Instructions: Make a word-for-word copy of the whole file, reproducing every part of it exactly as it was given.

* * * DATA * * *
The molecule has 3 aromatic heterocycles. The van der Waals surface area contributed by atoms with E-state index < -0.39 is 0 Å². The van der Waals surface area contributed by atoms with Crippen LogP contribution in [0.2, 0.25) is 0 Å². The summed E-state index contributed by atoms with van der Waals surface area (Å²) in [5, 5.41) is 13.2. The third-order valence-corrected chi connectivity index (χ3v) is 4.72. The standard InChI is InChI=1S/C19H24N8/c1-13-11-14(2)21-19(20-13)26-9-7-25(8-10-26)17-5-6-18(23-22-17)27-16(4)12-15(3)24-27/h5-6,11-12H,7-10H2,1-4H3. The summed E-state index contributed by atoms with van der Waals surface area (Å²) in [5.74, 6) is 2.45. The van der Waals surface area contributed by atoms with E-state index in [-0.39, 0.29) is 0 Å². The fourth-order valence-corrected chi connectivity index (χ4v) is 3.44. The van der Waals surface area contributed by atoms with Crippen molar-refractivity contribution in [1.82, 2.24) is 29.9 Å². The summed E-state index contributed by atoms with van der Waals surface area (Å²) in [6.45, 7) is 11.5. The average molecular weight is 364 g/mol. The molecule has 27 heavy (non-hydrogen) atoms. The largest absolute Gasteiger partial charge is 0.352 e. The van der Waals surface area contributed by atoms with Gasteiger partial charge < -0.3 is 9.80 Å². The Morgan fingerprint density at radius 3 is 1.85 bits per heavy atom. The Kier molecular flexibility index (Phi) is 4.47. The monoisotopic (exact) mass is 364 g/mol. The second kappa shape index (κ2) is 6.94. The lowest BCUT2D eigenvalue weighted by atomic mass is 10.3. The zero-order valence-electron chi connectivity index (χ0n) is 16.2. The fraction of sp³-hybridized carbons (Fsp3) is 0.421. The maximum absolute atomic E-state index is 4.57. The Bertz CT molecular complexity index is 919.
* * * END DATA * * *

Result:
The molecule has 3 aromatic heterocycles. The van der Waals surface area contributed by atoms with E-state index < -0.39 is 0 Å². The van der Waals surface area contributed by atoms with Crippen LogP contribution in [0.2, 0.25) is 0 Å². The summed E-state index contributed by atoms with van der Waals surface area (Å²) in [5, 5.41) is 13.2. The third-order valence-corrected chi connectivity index (χ3v) is 4.72. The standard InChI is InChI=1S/C19H24N8/c1-13-11-14(2)21-19(20-13)26-9-7-25(8-10-26)17-5-6-18(23-22-17)27-16(4)12-15(3)24-27/h5-6,11-12H,7-10H2,1-4H3. The summed E-state index contributed by atoms with van der Waals surface area (Å²) in [5.74, 6) is 2.45. The van der Waals surface area contributed by atoms with E-state index in [-0.39, 0.29) is 0 Å². The fourth-order valence-corrected chi connectivity index (χ4v) is 3.44. The van der Waals surface area contributed by atoms with Crippen molar-refractivity contribution in [1.82, 2.24) is 29.9 Å². The summed E-state index contributed by atoms with van der Waals surface area (Å²) in [6.45, 7) is 11.5. The average molecular weight is 364 g/mol. The molecule has 27 heavy (non-hydrogen) atoms. The largest absolute Gasteiger partial charge is 0.352 e. The van der Waals surface area contributed by atoms with Gasteiger partial charge < -0.3 is 9.80 Å². The Morgan fingerprint density at radius 3 is 1.85 bits per heavy atom. The Kier molecular flexibility index (Phi) is 4.47. The monoisotopic (exact) mass is 364 g/mol. The second kappa shape index (κ2) is 6.94. The lowest BCUT2D eigenvalue weighted by atomic mass is 10.3. The zero-order valence-electron chi connectivity index (χ0n) is 16.2. The fraction of sp³-hybridized carbons (Fsp3) is 0.421. The maximum absolute atomic E-state index is 4.57. The Bertz CT molecular complexity index is 919.